from The American Heritage® Dictionary of the English Language, 4th Edition
- n. An activity that serves as one's regular source of livelihood; a vocation.
- n. An activity engaged in especially as a means of passing time; an avocation.
- n. The act or process of holding or possessing a place.
- n. The state of being held or possessed.
- n. Invasion, conquest, and control of a nation or territory by foreign armed forces.
- n. The military government exercising control over an occupied nation or territory.
from Wiktionary, Creative Commons Attribution/Share-Alike License
- n. An activity or task with which one occupies oneself; usually specifically the productive activity, service, trade, or craft for which one is regularly paid; a job.
- n. The act, process or state of possessing a place.
- n. The control of a country or region by a hostile army.
from the GNU version of the Collaborative International Dictionary of English
- n. The act or process of occupying or taking possession; actual possession and control; the state of being occupied; a holding or keeping; tenure; use.
- n. That which occupies or engages the time and attention.
- n. The principal business of one's life; the principal work by which one earns one's livelihood; vocation; employment; profession; calling; trade; avocation.
from The Century Dictionary and Cyclopedia
- n. The act of occupying or taking possession; a holding or keeping; possession; tenure.
- n. The state of being occupied or employed in any way; employment; use: as, occupation with important affairs.
- n. That to which one's time and attention are habitually devoted; habitual or stated employment; vocation; calling; trade; business.
- n. Use; benefit; profit.
- n. Consumption; waste.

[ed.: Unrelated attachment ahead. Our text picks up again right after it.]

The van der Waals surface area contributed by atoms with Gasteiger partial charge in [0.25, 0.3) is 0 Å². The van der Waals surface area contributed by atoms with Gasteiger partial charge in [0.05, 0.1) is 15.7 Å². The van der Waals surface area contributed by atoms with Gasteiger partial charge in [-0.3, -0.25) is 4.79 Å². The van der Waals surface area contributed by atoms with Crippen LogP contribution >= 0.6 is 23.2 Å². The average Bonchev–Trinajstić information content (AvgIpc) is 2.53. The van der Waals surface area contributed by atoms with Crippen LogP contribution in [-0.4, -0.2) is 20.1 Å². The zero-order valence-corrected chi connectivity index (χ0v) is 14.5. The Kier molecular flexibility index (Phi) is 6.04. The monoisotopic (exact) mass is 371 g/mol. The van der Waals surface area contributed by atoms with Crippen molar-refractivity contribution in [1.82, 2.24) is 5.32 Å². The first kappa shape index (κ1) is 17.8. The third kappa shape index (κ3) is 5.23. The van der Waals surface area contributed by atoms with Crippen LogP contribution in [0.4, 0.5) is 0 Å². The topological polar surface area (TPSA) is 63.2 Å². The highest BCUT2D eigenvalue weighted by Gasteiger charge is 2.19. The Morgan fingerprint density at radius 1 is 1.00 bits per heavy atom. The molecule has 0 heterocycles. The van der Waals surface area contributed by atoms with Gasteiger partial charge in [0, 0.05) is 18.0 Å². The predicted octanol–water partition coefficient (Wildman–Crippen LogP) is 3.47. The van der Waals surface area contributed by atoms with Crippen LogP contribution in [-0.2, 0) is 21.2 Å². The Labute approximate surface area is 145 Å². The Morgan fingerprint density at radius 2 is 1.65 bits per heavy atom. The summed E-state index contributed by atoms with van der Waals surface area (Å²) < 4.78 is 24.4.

- n. Synonyms Occupation, Calling, Vocation, Employment, Pursuit, Business, Trade, Craft, Profession, Office. In regard to what a person does as a regular work or a means of earning a livelihood, occupation is that which occupies or takes up his time, strength, and thought; calling and vocation are high words, indicating that one is called by Providence to a particular line of work; calling is Anglo-Saxon and familiar, and vocation is Latin and lofty (the words are not always used in the higher sense of divine appointment or the call of duty, but it is much better to save them for the expression of that idea); employment is essentially the same as occupation; pursuit is the line of work which one pursues or follows; business suggests something of the management of buying and selling; trade and profession stand over against each other for the less and more intellectual pursuits, as the trade of a carpenter, the profession of an architect; trade is different from a trade, the latter being skill in some handicraft: as, being obliged to learn a trade, he chose that of a blacksmith; the “learned professions” used to be law, medicine, and the ministry, but the number is now increased; craft is an old word for a trade; office suggests the idea of duties to be performed for others. See avocation, 5.
from WordNet 3.0 Copyright 2006 by Princeton University. All rights reserved.
- n. the act of occupying or taking possession of a building
- n. the control of a country by military forces of a foreign power
- n. the period of time during which a place or position or nation is occupied
- n. the principal activity in your life that you do to earn money
- n. any activity that occupies a person's attention
Middle English occupacioun, from Old French occupacion, from Latin occupātiō, occupātiōn-, from occupātus, past participle of occupāre, to occupy; see occupy.(American Heritage® Dictionary of the English Language, Fourth Edition)
From Middle English occupacioun, from Middle French occupation, from Latin occupatio. (Wiktionary)